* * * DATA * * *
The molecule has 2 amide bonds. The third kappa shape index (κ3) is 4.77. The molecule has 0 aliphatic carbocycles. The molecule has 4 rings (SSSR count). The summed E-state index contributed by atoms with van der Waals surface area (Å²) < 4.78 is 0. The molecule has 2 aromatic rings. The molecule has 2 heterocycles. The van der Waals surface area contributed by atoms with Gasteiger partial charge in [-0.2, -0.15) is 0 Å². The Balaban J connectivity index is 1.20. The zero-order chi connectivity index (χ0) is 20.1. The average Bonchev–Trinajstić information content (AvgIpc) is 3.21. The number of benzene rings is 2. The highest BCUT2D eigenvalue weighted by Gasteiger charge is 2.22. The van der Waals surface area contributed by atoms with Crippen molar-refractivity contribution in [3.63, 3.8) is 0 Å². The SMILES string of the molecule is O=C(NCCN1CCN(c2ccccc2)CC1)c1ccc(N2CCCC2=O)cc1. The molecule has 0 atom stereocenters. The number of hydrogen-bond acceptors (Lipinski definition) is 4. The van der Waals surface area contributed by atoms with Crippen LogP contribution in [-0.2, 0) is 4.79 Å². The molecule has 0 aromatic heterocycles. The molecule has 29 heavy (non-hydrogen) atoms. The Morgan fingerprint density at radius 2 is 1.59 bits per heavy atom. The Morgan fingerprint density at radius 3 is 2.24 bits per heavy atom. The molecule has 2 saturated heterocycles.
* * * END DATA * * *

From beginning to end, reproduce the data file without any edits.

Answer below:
The molecule has 2 amide bonds. The third kappa shape index (κ3) is 4.77. The molecule has 0 aliphatic carbocycles. The molecule has 4 rings (SSSR count). The summed E-state index contributed by atoms with van der Waals surface area (Å²) < 4.78 is 0. The molecule has 2 aromatic rings. The molecule has 2 heterocycles. The van der Waals surface area contributed by atoms with Gasteiger partial charge in [-0.2, -0.15) is 0 Å². The Balaban J connectivity index is 1.20. The zero-order chi connectivity index (χ0) is 20.1. The average Bonchev–Trinajstić information content (AvgIpc) is 3.21. The number of benzene rings is 2. The highest BCUT2D eigenvalue weighted by Gasteiger charge is 2.22. The van der Waals surface area contributed by atoms with Crippen molar-refractivity contribution in [3.63, 3.8) is 0 Å². The SMILES string of the molecule is O=C(NCCN1CCN(c2ccccc2)CC1)c1ccc(N2CCCC2=O)cc1. The molecule has 0 atom stereocenters. The number of hydrogen-bond acceptors (Lipinski definition) is 4. The van der Waals surface area contributed by atoms with Crippen LogP contribution in [-0.2, 0) is 4.79 Å². The molecule has 0 aromatic heterocycles. The molecule has 29 heavy (non-hydrogen) atoms. The Morgan fingerprint density at radius 2 is 1.59 bits per heavy atom. The Morgan fingerprint density at radius 3 is 2.24 bits per heavy atom. The molecule has 2 saturated heterocycles.